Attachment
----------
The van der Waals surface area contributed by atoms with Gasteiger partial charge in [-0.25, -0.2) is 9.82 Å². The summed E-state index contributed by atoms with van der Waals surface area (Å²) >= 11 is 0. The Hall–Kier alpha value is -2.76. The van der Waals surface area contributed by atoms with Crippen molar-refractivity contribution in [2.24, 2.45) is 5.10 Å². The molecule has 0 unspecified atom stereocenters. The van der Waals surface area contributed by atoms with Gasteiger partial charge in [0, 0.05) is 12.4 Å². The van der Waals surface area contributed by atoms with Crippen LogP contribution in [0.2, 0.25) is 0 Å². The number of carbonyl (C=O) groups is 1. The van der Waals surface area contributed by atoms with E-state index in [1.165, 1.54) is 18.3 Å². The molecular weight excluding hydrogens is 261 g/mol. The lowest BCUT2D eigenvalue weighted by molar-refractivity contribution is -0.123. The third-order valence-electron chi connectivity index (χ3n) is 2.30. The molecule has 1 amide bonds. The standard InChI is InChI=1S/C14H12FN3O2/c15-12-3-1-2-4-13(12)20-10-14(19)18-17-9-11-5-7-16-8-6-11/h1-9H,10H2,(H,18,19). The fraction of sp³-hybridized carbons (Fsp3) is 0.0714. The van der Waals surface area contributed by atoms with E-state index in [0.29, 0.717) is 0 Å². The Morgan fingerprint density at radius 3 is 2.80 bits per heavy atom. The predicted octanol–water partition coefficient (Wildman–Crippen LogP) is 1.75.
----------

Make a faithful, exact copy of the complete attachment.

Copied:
The van der Waals surface area contributed by atoms with Gasteiger partial charge in [-0.25, -0.2) is 9.82 Å². The summed E-state index contributed by atoms with van der Waals surface area (Å²) >= 11 is 0. The Hall–Kier alpha value is -2.76. The van der Waals surface area contributed by atoms with Crippen molar-refractivity contribution in [2.24, 2.45) is 5.10 Å². The molecule has 0 unspecified atom stereocenters. The van der Waals surface area contributed by atoms with Gasteiger partial charge in [0, 0.05) is 12.4 Å². The van der Waals surface area contributed by atoms with Crippen LogP contribution in [0.2, 0.25) is 0 Å². The number of carbonyl (C=O) groups is 1. The van der Waals surface area contributed by atoms with E-state index in [1.165, 1.54) is 18.3 Å². The molecular weight excluding hydrogens is 261 g/mol. The lowest BCUT2D eigenvalue weighted by molar-refractivity contribution is -0.123. The third-order valence-electron chi connectivity index (χ3n) is 2.30. The molecule has 1 amide bonds. The standard InChI is InChI=1S/C14H12FN3O2/c15-12-3-1-2-4-13(12)20-10-14(19)18-17-9-11-5-7-16-8-6-11/h1-9H,10H2,(H,18,19). The fraction of sp³-hybridized carbons (Fsp3) is 0.0714. The van der Waals surface area contributed by atoms with E-state index in [0.29, 0.717) is 0 Å². The Morgan fingerprint density at radius 3 is 2.80 bits per heavy atom. The predicted octanol–water partition coefficient (Wildman–Crippen LogP) is 1.75.